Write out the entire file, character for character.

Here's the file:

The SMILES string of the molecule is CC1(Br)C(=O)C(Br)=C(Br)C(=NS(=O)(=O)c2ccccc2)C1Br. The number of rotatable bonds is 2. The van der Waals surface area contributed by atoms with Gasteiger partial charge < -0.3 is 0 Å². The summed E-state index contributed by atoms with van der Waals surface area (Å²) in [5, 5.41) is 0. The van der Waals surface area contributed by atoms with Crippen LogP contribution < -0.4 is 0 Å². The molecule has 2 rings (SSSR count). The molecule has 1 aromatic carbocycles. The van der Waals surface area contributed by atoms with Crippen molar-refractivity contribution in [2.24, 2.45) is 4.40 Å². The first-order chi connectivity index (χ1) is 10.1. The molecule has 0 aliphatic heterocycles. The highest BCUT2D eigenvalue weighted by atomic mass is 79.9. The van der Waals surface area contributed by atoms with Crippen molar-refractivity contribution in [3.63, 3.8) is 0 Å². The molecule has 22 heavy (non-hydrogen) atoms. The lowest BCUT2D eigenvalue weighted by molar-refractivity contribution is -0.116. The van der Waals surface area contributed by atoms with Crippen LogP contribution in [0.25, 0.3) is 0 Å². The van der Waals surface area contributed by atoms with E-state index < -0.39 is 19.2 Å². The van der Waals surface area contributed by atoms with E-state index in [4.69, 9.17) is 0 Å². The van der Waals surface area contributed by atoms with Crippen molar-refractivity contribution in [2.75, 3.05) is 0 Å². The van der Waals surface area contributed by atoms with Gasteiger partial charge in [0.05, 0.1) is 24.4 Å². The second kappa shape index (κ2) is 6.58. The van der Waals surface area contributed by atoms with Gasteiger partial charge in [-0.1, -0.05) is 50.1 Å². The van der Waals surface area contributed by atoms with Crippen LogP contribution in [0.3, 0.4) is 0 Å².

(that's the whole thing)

The SMILES string of the molecule is CC1(Br)C(=O)C(Br)=C(Br)C(=NS(=O)(=O)c2ccccc2)C1Br. The number of rotatable bonds is 2. The van der Waals surface area contributed by atoms with Gasteiger partial charge < -0.3 is 0 Å². The summed E-state index contributed by atoms with van der Waals surface area (Å²) in [5, 5.41) is 0. The van der Waals surface area contributed by atoms with Crippen LogP contribution < -0.4 is 0 Å². The molecule has 2 rings (SSSR count). The molecule has 1 aromatic carbocycles. The van der Waals surface area contributed by atoms with Crippen molar-refractivity contribution in [2.24, 2.45) is 4.40 Å². The first-order chi connectivity index (χ1) is 10.1. The molecule has 0 aliphatic heterocycles. The highest BCUT2D eigenvalue weighted by atomic mass is 79.9. The van der Waals surface area contributed by atoms with Crippen molar-refractivity contribution in [3.63, 3.8) is 0 Å². The molecule has 22 heavy (non-hydrogen) atoms. The lowest BCUT2D eigenvalue weighted by molar-refractivity contribution is -0.116. The van der Waals surface area contributed by atoms with Crippen LogP contribution in [0.25, 0.3) is 0 Å². The van der Waals surface area contributed by atoms with E-state index < -0.39 is 19.2 Å². The van der Waals surface area contributed by atoms with E-state index in [4.69, 9.17) is 0 Å². The van der Waals surface area contributed by atoms with Crippen molar-refractivity contribution in [2.75, 3.05) is 0 Å². The van der Waals surface area contributed by atoms with Gasteiger partial charge in [0.05, 0.1) is 24.4 Å². The second kappa shape index (κ2) is 6.58. The van der Waals surface area contributed by atoms with Gasteiger partial charge in [-0.1, -0.05) is 50.1 Å². The van der Waals surface area contributed by atoms with Crippen LogP contribution in [0.3, 0.4) is 0 Å².